Properly managing your company data is an essential practice when it comes to maintaining the security of your sensitive information. Unfortunately, many organizations make mistakes when managing company data, and these mistakes often lead to adverse consequences.
Let’s explore some of the most common mistakes to avoid.
1. Improper Employee Training
One of the largest computing factors to poor data management is improper employee training. This will create a situation where the workers within your organization may unsafely transfer key information.
Or, they may provide unauthorized parties with access to this information.
A common example could involve your employees using work-related passwords that are highly easy to guess. Instead, it’s in your best interest to implement an employee training program that establishes a comprehensive set of standards involving data management.
This will help ensure that you are able to minimize the chances of your employees becoming responsible for sensitive information being compromised.
Depending on the industry that you work within, you also need to train your employees regarding the access of particular data. For example, businesses that work with harmful chemicals must ensure that their employees are able to freely access safety data sheets.
You can visit this resource to learn more about how to improve safety data sheet management at your organization.
2. Insufficient Data Security
As you might expect, insufficient data security is a major issue when it comes to managing company data. However, this scenario is relatively ambiguous and could involve a handful of different factors.
For instance, just because your key data is protected by a series of passwords doesn’t mean that it is inherently secure. There may be issues within your network itself that hackers could easily exploit to gain access to key information.
Unfortunately, it’s not always possible for your internal IT team to recognize the areas that need to be improved. For this reason, it’s highly recommended that you outsource to a professional in order to keep your company as secure as possible.
3. No Contingency Plans in Place
Due to the fact that new cyber threats are constantly emerging, it’s essential that you have contingency plans in place. These are a set of actions or procedures that your company will follow in the event that a data breach occurs.
It should come as no surprise that forgoing this obligation could have a large number of adverse consequences.
If you haven’t done so already, prioritize formulating a course of action that your company can take in the event of a data breach. Even a short period of downtime could cost your organization tens of thousands of dollars in lost productivity, and smaller businesses may find it impossible to recover from a situation like this.
4. Use of Outdated Software
Using outdated software comes with a large array of potential security concerns. After all, there is a reason why developers constantly push updates to the software that they have created.
Unfortunately, hackers are constantly looking for new ways to exploit vulnerabilities within existing software. If you are using an outdated version of an application, there’s a strong chance that you are at risk of falling victim to a cyber attack.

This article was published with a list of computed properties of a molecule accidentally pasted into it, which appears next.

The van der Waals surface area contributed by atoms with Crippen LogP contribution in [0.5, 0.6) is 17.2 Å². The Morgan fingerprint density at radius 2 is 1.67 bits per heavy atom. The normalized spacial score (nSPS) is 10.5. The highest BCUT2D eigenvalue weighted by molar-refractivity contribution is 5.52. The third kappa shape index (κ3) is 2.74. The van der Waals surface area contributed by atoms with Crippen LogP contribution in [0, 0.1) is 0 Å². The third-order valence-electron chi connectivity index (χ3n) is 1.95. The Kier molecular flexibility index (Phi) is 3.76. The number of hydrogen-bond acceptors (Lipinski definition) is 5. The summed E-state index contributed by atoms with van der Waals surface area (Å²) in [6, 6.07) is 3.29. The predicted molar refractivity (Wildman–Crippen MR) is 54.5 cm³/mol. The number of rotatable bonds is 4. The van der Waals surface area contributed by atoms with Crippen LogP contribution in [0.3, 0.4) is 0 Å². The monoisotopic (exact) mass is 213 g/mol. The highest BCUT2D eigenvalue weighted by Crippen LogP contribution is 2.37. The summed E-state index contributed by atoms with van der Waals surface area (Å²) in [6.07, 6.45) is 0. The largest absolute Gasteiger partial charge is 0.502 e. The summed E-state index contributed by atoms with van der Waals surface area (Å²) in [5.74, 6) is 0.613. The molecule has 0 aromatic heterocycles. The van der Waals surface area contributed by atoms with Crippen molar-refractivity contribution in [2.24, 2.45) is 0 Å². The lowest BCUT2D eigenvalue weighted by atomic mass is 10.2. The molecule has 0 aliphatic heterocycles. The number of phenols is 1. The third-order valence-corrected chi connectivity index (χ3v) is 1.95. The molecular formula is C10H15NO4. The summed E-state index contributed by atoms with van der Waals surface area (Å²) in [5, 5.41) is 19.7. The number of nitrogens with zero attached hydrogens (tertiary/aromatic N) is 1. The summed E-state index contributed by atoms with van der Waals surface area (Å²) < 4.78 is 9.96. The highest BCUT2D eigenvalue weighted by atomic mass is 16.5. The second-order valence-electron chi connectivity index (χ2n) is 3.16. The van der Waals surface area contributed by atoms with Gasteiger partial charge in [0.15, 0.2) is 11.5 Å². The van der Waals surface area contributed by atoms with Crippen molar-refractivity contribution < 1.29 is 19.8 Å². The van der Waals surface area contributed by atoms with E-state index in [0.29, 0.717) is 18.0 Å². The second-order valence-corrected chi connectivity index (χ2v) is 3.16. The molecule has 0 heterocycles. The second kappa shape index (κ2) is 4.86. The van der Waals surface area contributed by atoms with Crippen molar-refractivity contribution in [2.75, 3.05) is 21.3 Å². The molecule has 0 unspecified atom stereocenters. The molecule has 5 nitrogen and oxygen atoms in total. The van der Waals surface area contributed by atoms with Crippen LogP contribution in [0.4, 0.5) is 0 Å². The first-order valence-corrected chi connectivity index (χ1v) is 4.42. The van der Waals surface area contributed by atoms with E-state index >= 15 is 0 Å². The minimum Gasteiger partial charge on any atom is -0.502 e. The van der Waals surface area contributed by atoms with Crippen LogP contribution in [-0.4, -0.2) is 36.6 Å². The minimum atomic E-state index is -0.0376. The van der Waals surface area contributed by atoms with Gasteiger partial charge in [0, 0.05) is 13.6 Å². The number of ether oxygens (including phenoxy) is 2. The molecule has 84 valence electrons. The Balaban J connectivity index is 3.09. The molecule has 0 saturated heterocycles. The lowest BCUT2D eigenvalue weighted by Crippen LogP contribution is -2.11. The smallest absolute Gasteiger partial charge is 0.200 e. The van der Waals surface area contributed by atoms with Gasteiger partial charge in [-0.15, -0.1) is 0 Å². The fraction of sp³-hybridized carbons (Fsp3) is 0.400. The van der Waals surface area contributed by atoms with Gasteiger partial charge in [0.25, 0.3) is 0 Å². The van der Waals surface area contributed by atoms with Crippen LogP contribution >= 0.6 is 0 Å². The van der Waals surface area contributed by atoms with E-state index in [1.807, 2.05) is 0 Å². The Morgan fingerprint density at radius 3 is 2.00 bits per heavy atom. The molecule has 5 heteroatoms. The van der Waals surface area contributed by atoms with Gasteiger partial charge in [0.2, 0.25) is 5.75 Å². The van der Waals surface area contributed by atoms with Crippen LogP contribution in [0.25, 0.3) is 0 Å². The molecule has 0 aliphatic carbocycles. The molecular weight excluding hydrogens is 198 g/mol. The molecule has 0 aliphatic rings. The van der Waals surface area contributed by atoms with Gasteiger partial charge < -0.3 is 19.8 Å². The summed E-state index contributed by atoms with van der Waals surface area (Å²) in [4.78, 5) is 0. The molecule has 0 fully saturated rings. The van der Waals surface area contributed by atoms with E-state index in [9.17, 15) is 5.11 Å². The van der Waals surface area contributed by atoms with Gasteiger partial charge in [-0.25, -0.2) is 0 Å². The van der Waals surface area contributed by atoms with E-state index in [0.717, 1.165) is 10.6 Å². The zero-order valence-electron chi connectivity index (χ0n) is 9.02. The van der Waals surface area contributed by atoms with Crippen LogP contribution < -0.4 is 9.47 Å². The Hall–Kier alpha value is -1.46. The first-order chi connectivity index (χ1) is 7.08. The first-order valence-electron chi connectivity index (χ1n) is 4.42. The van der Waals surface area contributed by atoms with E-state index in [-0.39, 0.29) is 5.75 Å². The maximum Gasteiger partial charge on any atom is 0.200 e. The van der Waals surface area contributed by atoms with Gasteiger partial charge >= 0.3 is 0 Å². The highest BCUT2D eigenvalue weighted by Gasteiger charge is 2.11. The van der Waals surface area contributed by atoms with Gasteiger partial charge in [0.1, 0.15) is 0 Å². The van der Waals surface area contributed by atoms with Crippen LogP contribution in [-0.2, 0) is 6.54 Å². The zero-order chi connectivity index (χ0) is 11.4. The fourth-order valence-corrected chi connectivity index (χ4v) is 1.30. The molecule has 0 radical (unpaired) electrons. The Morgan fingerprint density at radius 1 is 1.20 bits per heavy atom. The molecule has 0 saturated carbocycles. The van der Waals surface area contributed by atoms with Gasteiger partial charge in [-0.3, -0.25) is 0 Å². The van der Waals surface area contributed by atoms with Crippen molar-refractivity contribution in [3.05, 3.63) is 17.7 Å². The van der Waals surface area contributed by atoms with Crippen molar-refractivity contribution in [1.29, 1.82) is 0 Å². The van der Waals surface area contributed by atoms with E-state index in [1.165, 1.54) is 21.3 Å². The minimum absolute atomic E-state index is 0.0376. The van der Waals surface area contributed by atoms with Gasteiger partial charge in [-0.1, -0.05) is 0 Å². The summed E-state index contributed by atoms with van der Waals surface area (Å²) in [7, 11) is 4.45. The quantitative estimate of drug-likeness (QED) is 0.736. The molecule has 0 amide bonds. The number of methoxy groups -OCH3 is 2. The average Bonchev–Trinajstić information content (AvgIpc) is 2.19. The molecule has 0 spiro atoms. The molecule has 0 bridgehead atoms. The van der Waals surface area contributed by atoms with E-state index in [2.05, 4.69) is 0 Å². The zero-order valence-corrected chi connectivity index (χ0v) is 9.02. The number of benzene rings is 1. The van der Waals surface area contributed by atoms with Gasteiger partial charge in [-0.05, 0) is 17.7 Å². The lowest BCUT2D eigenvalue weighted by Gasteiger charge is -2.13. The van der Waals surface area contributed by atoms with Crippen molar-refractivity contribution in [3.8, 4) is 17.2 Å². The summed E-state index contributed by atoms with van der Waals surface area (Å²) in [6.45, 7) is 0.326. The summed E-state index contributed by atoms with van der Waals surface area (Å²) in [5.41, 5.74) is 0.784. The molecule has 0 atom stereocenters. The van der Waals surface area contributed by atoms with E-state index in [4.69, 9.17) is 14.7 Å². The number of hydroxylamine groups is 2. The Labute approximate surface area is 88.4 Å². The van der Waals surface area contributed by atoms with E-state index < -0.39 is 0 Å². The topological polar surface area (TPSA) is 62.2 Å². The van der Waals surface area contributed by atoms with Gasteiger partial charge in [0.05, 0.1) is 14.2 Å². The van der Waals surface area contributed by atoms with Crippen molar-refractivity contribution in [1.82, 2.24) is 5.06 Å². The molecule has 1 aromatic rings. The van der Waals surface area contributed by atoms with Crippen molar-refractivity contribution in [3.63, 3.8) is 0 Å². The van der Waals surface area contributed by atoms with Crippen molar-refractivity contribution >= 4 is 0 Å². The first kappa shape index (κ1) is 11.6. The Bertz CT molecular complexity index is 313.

Depending on the type of data that is compromised, you may have bigger problems than simply dealing with downtime. It’s not impossible for a hacker to leak the compromised information to your competitors, a situation that is particularly malignant if this data consists of trade secrets.
Hackers may also notify news outlets that your company has been breached, which can negatively affect the reputation you have among your customers. Put simply, using outdated software is a practice that is never recommended and should be avoided at all costs.
5. Unregulated Data Access
Regardless of the measures that you implement to protect your data, you’ll need to regulate the access that your employees have to it. As you may assume, there’s no reason for an entry-level employee to have access to all of the data that an executive does.
This means that you should implement certain precautions, such as multifactor authentication. For those who are unfamiliar with this term, it refers to using multiple criteria in order to grant access to particular information.
In practice, this could involve inputting a password and then typing in a randomly generated code that is sent to your employee email. When utilized correctly, regulations such as these can drastically reduce the risk of unauthorized access.
6. Improper Archival
It’s crucial to backup sensitive information so that you can regain access to it in the event that your access becomes compromised. It’s also good general practice so that you can establish a history of your company’s core data.
Interestingly, many businesses tend to implement insufficient archival when it comes to backing up their data.
You’ll want to ensure that your key data is kept within at least two separate locations in at least two different formats. In practice, this could involve keeping a hard drive in a locked room within your company’s main building while also having data stored remotely on a cloud server.
Managing Company Data Correctly Might Seem Difficult
However, the above information will help streamline this process. From here, you’ll find that managing company data is far easier than you anticipated, allowing you to properly safeguard the sensitive information within your organization.
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